28th Conference on Hurricanes and Tropical Meteorology


Inner-core characteristics of Ophelia (2005) and Noel (2007) as revealed by Aerosonde data

Guy Cascella, NOAA/AOML, Miami, FL; and J. J. Cione, E. W. Uhlhorn, and S. J. Majumdar

The Aerosonde is an unmanned aerial vehicle designed for tropical cyclone (TC) observation at altitudes inaccessible by manned aircraft. It has recently been deployed into two TCs: Ophelia (2005) and Noel (2007). Ophelia was a strong tropical storm that was soon to undergo extratropical transition (ET), while Noel was a hurricane prior to its rapid ET at the time of observation.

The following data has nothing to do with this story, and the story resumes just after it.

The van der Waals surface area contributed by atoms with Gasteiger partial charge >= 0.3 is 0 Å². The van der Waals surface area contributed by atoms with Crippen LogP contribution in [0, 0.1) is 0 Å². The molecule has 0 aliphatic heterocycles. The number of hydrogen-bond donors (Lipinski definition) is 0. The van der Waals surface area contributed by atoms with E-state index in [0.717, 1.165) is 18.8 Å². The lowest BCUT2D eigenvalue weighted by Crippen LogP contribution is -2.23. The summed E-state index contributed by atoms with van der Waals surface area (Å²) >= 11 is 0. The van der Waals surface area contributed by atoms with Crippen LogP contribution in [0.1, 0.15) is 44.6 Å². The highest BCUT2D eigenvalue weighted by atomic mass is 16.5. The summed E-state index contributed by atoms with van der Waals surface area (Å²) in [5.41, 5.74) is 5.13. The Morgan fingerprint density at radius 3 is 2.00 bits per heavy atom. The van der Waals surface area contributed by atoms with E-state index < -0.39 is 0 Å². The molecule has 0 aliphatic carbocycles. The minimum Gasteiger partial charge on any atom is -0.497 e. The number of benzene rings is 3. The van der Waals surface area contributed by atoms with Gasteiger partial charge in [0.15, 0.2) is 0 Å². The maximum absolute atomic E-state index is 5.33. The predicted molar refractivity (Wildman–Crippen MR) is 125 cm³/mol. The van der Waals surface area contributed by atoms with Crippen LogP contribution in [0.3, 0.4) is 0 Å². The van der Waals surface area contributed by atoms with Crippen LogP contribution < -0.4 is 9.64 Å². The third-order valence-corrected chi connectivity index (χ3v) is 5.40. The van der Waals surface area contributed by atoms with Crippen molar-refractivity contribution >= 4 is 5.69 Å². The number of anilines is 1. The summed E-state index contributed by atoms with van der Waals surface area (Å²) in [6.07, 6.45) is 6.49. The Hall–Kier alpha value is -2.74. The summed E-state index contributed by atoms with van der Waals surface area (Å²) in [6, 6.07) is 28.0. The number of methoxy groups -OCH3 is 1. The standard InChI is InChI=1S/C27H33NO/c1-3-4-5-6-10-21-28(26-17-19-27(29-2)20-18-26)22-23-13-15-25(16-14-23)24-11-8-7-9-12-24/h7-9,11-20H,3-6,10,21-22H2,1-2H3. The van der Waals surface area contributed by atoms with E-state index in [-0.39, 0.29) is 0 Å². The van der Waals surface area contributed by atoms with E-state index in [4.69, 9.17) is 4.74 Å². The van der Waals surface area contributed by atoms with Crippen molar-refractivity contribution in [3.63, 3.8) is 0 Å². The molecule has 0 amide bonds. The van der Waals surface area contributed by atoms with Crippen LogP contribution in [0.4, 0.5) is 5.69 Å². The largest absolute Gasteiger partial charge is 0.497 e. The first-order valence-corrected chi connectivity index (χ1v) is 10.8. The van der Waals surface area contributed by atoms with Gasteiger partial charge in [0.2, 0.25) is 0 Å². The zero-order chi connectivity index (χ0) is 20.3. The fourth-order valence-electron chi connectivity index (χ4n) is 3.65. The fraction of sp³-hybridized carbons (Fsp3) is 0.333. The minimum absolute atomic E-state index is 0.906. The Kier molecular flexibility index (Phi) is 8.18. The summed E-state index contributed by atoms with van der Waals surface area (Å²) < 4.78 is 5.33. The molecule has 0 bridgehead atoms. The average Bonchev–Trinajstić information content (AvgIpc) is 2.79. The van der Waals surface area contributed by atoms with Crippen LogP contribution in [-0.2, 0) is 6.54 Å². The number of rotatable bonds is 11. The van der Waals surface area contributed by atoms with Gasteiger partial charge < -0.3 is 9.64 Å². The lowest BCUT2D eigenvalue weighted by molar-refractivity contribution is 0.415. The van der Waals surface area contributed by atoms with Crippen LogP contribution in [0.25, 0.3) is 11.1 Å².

In this study, we document the role of the Aerosonde observations in defining the inner-core dynamic and thermodynamic structure of both storms, as analyzed using concurrent data from the NOAA P-3 aircraft, GPS dropwindsondes and AMSU. Preliminary results from the Ophelia mission illustrate that the Aerosonde data identified a more pronounced asymmetry in the NE quadrant with a wind maximum of 74 kt. For Noel, which possessed a warm core during the period of observation, the contribution of 12 hours of continuous Aerosonde data (including soundings) to the understanding of the ET process will be presented.

wrf recording  Recorded presentation

Session 7C, Tropical Cyclone Observations
Tuesday, 29 April 2008, 1:15 PM-3:00 PM, Palms H

Previous paper  Next paper

Browse or search entire meeting

AMS Home Page